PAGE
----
– There was a set of jobs we each were required to do daily. Each job had a set amount of money associated with it.
– There was a list of extra jobs available, each with a set amount of money associated with it as well. Here there was potential to earn quite a bit of extra money each week.
– If you failed to do your required jobs in a timely manner, the maid (Mom) would do it for you. Unfortunately, the maid isn't cheap! Maid service cost significantly more than the job, motivating you to get your jobs done right and on time.
– We were paid once a week, if I recall. You received the money you earned each week minus any maid service fees.
The second component here is that because there was the potential to earn a significant amount of money in this "economy" we took on the responsibility of paying for our own school clothes that year. This means we could spend our money each week but come fall, if we'd spent it all, we wouldn't be purchasing new school clothes that year. It may sound mean, but it was a great way to teach us responsibility with money. And I, for one, did really well with this economy system and earned plenty of money for school clothes and extra spending money. My brother on the other hand didn't have much left over for new clothes!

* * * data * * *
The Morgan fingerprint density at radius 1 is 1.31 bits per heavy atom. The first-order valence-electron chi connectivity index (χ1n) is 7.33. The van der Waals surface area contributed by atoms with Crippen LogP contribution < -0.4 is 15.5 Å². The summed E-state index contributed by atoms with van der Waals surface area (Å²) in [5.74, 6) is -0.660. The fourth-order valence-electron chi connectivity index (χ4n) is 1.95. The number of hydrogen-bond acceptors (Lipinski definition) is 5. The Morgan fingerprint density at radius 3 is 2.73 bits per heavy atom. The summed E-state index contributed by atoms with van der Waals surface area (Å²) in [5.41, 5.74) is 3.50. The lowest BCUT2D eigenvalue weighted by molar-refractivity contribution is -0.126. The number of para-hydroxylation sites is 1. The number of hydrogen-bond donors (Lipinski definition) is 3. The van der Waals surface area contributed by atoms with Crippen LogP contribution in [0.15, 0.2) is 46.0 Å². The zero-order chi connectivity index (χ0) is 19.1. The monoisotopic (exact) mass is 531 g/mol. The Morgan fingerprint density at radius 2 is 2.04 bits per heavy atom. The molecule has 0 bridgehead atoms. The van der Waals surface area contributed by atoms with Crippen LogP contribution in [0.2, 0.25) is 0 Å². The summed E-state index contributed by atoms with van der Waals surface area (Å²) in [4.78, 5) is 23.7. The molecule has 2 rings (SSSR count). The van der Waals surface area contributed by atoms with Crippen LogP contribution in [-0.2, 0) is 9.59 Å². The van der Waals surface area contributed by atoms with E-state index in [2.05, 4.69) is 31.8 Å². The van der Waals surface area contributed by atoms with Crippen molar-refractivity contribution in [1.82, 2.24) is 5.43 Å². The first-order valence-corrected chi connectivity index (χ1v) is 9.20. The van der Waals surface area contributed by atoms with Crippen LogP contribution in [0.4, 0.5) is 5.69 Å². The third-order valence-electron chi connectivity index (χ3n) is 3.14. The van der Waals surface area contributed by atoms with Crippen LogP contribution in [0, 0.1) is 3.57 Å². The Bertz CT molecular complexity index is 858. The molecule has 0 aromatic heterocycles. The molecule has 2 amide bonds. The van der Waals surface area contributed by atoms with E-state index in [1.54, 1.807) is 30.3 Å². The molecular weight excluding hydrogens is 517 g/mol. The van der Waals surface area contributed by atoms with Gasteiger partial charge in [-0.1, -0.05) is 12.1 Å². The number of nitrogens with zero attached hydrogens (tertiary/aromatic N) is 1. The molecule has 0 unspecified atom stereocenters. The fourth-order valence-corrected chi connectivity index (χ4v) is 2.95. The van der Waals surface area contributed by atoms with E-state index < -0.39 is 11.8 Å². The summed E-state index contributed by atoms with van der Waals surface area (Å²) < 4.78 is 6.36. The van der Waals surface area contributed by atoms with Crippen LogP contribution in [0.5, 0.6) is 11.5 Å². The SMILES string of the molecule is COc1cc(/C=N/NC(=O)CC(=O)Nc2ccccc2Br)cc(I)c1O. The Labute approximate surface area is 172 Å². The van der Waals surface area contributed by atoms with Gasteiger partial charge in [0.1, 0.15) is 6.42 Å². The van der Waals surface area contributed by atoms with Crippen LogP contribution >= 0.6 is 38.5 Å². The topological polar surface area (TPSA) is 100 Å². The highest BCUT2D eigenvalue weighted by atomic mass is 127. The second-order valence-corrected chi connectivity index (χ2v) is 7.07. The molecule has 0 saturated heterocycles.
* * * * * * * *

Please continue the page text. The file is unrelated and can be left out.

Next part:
I believe I was about 12 when we did this, and I was the youngest child. But you could adapt this to most any age.
Heidi has also used a similar system in her classroom. To help the students learn about money they earned plastic coins for good behavior and other tasks. The money was kept in a little "bank" on their desks. She also used a charge for Maid Service as a consequence for not cleaning up your desk area at the end of the day. When the student earned $1.00 they could trade it in for a prize anytime before or after school.
We hope you got some good summer and classroom management ideas this week!